This company actually has a full line of collagen and keto products. Now that I’ve looked at the website, I can remember hearing ads for PK sauces and salad dressings on some of my favorite podcasts. 

It seems like they engage in some dubious marketing practices regarding controversial ingredients. I wish companies would just be honest about what’s in their food. Maybe if they didn’t put weird junk in their products in the first place, they wouldn’t have to spend so much energy on finding ways to lie about their ingredients. 

Mark and this company have done a lot to spread the doctrine of food = medicine, though. Western medical practices ignored the importance of good food for too long. That’s part of why our medicare industry is so fucked up.

The more people who are spreading the idea that a healthy diet is important to a fully activated life are doing good work. I may not agree with their product formulations practices, but this feels like a good company that does good things.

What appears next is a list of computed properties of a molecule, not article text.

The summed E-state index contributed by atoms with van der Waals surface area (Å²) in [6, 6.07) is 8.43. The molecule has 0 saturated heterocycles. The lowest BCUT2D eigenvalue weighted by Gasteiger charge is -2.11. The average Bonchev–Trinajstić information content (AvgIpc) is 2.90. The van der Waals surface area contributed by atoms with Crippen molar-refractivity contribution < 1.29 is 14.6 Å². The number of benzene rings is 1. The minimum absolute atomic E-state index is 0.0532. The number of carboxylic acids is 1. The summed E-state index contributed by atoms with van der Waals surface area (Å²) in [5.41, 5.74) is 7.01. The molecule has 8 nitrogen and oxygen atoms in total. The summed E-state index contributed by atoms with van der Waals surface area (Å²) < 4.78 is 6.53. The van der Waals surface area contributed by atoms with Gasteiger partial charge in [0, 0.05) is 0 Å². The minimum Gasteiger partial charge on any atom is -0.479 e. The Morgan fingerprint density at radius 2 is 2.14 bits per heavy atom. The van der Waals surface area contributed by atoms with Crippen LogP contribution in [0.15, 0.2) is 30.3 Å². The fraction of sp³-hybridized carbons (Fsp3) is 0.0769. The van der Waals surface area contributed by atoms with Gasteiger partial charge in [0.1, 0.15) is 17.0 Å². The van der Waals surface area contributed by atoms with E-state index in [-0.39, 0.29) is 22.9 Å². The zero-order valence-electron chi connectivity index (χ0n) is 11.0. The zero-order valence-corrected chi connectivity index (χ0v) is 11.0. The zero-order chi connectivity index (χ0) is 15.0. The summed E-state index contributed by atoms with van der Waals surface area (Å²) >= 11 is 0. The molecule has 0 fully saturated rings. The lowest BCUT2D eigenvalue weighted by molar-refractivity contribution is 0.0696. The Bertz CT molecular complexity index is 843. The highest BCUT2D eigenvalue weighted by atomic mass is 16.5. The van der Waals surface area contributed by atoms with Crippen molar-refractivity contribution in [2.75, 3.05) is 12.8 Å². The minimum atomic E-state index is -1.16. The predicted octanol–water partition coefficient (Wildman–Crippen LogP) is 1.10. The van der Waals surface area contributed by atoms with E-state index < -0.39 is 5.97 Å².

They put a lot of energy into educating people, which provides a public good on top of their keto-friendly products. 

I don’t necessarily endorse the keto lifestyle for everyone all the time, but it does serve a purpose and I’m glad companies like PK are out here fighting for that cause. 



Size-wise, these are pretty snackable. Texture and flavor-wise on the other hand, these are kind of a chore to eat. 

A hassle-free eating experience is a key factor in snackability. These are not a good snack, but if a convenient keto product is what you want, these bars are a good choice. 


Overall, Primal Kitchen Collagen Fuel Bars get a rating of 🤢💪🥚🥩

Health, Promo